Meetings with clients and management are, of course, necessary (I know, sad). Stray meetings will wreak havoc to your workflow. Try to book them at a set time – first thing in the morning is best, then you’ve got the rest of the day to get your hands dirty without a mental tick in the back of your mind.
5. Ask for help
It often happens that we fumble around trying to figure out a simple problem for hours while sitting right beside us is the solution. Your colleagues have probably encountered a similar problem and know the process but you’re afraid it’ll make you seem weak. This couldn’t be further from reality, people like helping others; they can see the benefits of asking questions earlier on and saving the headache of misdirection. So, save yourself and the team valuable time and ask.
If I know my workmate can do a better job than me at something, I’ll try to get them involved. It’s not about doing all the work, it's about doing the best work possible.
This applies to a lot more than just work though. We all have struggles: with people, with ourselves, at work, at home, the list goes on. You can’t do everything, neither will you know it all. So, when in doubt, tap a friend or colleague on the shoulder and let them know what’s up, you’ll be glad you did.
6. Get a full night’s sleep
You know the drill: eight hours of sleep a night. Easier said than done, but when done right can have some awesome effects on your productivity. ‘Get some sleep’ is not just an overused cliche told by doting parents. Odd hours, naps, and caffeine are no substitute for the real thing and eventually, they’ll crush your creative powers.
Undisturbed, regular sleeping patterns will reduce stress and anxiety while improving concentration and focus. Meaning when you hit the keyboard, you’ll be hammering far better quality than when on the ol’ Red Bull binge.
Guard your sleep from everyone and everything. Set a bedtime and stick to it, this will eliminate the odd hours. It’ll also help to spend a few minutes getting into a peaceful state beforehand, you might read a book, write a journal, listen to some lo-fi beats; anything to take your mind off the day’s events and get you ready for some sweet shut-eye.
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Automation can save a heap of time and rid you of those tedious repetitive tasks which you find yourself doing once a week. For example, writing scripts to automatically gather and generate data might require planning at first, but it’ll save you the agony of pulling data every time someone asks for it.
There have been tales of programmers automating their entire workloads. One anonymous Redditor even claimed to have done as little as 50 hours of work in six years thanks to scripts that had completely automated his job.
If it can be automated, why not?
With small tasks on autopilot, you’ll be free to focus on bigger more complicated tasks and improve your workflow.
8. Always be learning
Read (more) books, take courses, watch tutorials. There are some great resources out there (and countless blogs listing them all) written and created by developers who’ve been in the game for years, so you’ll be sure to glean some insight into programming technology and complex problem-solving.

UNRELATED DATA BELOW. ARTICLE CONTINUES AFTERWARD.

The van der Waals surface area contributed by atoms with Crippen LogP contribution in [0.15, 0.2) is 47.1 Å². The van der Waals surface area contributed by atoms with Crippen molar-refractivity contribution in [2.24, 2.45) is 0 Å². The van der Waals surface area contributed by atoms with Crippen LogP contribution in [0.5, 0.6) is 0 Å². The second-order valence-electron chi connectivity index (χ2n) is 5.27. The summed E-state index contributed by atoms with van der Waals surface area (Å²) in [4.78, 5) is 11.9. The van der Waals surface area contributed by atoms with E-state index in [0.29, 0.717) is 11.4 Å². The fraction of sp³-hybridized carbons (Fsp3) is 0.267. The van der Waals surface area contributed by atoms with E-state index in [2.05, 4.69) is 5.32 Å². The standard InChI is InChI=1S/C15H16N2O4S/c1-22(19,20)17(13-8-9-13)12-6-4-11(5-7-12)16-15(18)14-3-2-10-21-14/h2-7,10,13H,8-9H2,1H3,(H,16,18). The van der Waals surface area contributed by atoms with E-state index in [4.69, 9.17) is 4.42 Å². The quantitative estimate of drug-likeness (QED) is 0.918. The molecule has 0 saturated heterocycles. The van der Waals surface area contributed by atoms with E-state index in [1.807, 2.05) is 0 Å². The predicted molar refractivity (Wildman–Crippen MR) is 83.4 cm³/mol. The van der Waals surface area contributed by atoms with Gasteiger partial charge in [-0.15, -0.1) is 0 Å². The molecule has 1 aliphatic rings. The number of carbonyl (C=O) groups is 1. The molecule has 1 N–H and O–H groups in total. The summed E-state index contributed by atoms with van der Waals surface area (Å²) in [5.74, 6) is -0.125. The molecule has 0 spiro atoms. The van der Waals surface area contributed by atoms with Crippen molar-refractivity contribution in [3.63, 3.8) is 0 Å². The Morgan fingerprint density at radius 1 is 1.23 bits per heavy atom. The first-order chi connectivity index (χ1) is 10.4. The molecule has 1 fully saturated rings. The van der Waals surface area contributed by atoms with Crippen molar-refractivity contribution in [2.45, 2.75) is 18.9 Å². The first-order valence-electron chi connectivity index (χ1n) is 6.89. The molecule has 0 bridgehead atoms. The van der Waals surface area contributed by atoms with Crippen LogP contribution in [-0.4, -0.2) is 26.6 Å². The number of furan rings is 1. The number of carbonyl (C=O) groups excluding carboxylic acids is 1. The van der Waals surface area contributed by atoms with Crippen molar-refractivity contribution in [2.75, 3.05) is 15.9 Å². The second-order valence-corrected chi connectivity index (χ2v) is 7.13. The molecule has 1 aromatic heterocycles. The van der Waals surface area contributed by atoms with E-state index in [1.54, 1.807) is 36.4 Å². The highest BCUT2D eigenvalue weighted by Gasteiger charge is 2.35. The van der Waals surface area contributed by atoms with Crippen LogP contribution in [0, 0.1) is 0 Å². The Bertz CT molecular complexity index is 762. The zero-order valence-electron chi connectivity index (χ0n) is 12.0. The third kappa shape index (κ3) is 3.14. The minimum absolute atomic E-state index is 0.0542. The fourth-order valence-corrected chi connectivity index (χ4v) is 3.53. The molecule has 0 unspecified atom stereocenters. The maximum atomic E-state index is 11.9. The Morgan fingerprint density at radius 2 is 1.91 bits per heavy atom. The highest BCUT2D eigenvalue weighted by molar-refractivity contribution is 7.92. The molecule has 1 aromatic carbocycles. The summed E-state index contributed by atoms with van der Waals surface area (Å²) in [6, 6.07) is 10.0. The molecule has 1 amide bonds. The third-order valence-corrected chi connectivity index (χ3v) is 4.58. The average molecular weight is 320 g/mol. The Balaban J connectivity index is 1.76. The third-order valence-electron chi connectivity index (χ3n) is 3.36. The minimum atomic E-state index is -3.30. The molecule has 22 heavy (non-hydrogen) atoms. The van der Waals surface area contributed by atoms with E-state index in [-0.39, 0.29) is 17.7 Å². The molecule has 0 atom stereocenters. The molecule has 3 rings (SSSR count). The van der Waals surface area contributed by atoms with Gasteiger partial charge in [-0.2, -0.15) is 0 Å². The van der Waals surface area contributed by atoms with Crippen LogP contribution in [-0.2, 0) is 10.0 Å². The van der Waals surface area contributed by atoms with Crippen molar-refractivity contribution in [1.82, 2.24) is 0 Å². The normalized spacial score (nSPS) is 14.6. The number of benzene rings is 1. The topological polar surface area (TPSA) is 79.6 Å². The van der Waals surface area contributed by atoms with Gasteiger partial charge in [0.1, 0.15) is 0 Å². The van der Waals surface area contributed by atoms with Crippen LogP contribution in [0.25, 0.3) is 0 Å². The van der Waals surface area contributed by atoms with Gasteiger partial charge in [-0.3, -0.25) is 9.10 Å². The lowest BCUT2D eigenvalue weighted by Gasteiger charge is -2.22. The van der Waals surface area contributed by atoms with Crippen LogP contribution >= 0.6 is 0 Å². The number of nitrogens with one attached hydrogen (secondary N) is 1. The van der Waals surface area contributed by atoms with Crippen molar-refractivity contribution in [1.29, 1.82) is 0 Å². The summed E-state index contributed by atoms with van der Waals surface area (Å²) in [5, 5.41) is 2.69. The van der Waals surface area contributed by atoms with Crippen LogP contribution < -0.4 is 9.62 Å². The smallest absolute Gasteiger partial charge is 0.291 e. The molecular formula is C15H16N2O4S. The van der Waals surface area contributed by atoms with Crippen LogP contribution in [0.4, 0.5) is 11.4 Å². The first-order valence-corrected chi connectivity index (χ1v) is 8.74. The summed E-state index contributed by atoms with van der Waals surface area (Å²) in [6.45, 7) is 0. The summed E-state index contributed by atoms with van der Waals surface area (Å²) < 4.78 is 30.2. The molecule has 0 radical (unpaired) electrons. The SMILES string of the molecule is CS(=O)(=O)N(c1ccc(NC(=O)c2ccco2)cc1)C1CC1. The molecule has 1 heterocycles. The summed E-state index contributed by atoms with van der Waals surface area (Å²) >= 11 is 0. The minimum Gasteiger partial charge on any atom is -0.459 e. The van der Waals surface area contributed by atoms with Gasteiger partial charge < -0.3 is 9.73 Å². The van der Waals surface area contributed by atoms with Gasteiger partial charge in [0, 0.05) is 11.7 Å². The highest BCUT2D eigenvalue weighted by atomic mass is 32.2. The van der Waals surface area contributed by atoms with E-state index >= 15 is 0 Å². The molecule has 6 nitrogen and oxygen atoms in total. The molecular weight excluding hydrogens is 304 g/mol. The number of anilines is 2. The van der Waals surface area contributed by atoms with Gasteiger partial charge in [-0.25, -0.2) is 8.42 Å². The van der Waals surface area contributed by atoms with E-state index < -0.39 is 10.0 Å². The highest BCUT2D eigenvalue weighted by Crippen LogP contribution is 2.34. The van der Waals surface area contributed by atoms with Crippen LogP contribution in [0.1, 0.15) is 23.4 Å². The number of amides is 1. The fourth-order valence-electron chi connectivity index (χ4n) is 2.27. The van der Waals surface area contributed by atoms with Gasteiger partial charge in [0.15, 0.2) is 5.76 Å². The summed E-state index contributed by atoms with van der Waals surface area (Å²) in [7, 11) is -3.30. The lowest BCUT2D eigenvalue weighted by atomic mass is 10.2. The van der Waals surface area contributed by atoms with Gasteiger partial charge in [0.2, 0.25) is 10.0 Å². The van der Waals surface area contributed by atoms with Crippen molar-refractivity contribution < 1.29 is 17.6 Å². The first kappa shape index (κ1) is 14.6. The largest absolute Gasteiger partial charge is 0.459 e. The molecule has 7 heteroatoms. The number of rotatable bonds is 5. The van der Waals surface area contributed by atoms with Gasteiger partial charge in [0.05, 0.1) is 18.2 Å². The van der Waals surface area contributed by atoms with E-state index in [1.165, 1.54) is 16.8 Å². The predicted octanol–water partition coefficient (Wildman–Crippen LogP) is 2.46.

Many companies and start-ups offer in-house and external training opportunities which is a great short-cut to growing your skill sets. Don’t let work go stale, keep it fresh with a growth mindset.
Find yourself a mentor. What you won’t find in a Reddit post is a Yoda-like programmer able to guide you through the many ups and downs of a tech career. A solid compass will keep you aimed in the right direction. Steve Jobs might’ve created Apple but turning it into a tech-titan wasn’t a solo journey, he had Robert Friedland and a few other gurus to show him the way.
9. Reward yourself
Reward yourself whenever a goal is reached. This will crush monotonous work and renew a sense of personal accomplishment after each milestone. When applied on both a personal and professional level it’s hugely motivational and it’ll keep you and the team invested while softening the edges of those daunting projects and tight deadlines.
Choose a reward that’ll get you off your ass, like a new tech-product, a weekend away, or an all-day gaming sesh. And don’t muck about, if you’re owed a reward, then follow through – the habit will keep you invested through thick and thin.
10. Get comfortable
It’s been shown that comfortable environments put you in a state of wakeful relaxation, which encourages creative problem-solving. So, don’t skimp on your equipment, if something is sure to smooth the process then it’ll likely get you ‘in the zone’ a lot quicker. A comfy chair, an extra monitor might remove one more layer of frustration, polishing the process to a sleek line of ones and zeros.
Productivity is all about balance. When things become unbalanced, that's when we can miss the beat and drop our game, and it’s not just for the overachievers out there but anyone seeking to relish their time at work. Even the dream job can become a nightmare with enough neglect.
You’ve heard the horror stories; a line of misplaced code, an entire software sabotaged, clients lost, and so on. Your habits are a bit like that - they can really make or break what you’re capable of doing. So, forget the all-nighters and instead try some of the tips we’ve discussed (if you haven’t already), refine your habits with a disciplined approach, and you’ll be sure to see the uptake.